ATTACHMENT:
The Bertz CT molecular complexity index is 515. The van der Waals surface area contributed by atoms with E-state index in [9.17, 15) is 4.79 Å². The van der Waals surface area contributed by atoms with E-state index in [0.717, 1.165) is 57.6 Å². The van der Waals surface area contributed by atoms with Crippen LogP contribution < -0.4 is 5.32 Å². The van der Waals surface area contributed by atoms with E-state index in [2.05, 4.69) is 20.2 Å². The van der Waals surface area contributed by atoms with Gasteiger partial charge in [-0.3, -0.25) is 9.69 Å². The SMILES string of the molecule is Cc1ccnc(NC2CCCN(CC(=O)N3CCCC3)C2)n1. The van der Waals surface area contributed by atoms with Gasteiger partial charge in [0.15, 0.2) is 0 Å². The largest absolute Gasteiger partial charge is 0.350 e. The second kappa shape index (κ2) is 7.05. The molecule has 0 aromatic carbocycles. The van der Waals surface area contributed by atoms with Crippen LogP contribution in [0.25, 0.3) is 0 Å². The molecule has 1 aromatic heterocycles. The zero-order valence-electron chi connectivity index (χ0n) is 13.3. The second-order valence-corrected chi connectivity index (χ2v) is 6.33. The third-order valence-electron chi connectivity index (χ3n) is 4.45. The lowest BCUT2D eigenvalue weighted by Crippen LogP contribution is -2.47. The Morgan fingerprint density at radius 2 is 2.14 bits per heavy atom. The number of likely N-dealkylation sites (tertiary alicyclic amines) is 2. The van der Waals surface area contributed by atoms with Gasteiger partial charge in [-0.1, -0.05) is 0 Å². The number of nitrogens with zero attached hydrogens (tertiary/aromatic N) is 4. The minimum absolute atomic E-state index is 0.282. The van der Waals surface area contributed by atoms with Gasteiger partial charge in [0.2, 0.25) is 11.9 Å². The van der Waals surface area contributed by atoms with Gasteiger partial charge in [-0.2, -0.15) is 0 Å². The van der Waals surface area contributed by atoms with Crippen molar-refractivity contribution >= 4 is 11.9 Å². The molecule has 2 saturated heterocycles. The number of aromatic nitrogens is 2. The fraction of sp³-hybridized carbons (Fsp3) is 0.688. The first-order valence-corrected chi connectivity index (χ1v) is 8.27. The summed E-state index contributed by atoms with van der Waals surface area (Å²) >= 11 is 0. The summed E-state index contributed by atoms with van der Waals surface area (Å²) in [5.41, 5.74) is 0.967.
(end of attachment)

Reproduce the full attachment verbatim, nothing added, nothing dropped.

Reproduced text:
The Bertz CT molecular complexity index is 515. The van der Waals surface area contributed by atoms with E-state index in [9.17, 15) is 4.79 Å². The van der Waals surface area contributed by atoms with E-state index in [0.717, 1.165) is 57.6 Å². The van der Waals surface area contributed by atoms with Crippen LogP contribution < -0.4 is 5.32 Å². The van der Waals surface area contributed by atoms with E-state index in [2.05, 4.69) is 20.2 Å². The van der Waals surface area contributed by atoms with Gasteiger partial charge in [-0.3, -0.25) is 9.69 Å². The SMILES string of the molecule is Cc1ccnc(NC2CCCN(CC(=O)N3CCCC3)C2)n1. The van der Waals surface area contributed by atoms with Gasteiger partial charge in [0.15, 0.2) is 0 Å². The largest absolute Gasteiger partial charge is 0.350 e. The second kappa shape index (κ2) is 7.05. The molecule has 0 aromatic carbocycles. The van der Waals surface area contributed by atoms with Crippen LogP contribution in [0.25, 0.3) is 0 Å². The molecule has 1 aromatic heterocycles. The zero-order valence-electron chi connectivity index (χ0n) is 13.3. The second-order valence-corrected chi connectivity index (χ2v) is 6.33. The third-order valence-electron chi connectivity index (χ3n) is 4.45. The lowest BCUT2D eigenvalue weighted by Crippen LogP contribution is -2.47. The Morgan fingerprint density at radius 2 is 2.14 bits per heavy atom. The number of likely N-dealkylation sites (tertiary alicyclic amines) is 2. The van der Waals surface area contributed by atoms with Gasteiger partial charge in [-0.1, -0.05) is 0 Å². The number of nitrogens with zero attached hydrogens (tertiary/aromatic N) is 4. The minimum absolute atomic E-state index is 0.282. The van der Waals surface area contributed by atoms with Gasteiger partial charge in [0.2, 0.25) is 11.9 Å². The van der Waals surface area contributed by atoms with Gasteiger partial charge in [-0.2, -0.15) is 0 Å². The van der Waals surface area contributed by atoms with Crippen molar-refractivity contribution >= 4 is 11.9 Å². The molecule has 2 saturated heterocycles. The number of aromatic nitrogens is 2. The fraction of sp³-hybridized carbons (Fsp3) is 0.688. The first-order valence-corrected chi connectivity index (χ1v) is 8.27. The summed E-state index contributed by atoms with van der Waals surface area (Å²) >= 11 is 0. The summed E-state index contributed by atoms with van der Waals surface area (Å²) in [5.41, 5.74) is 0.967.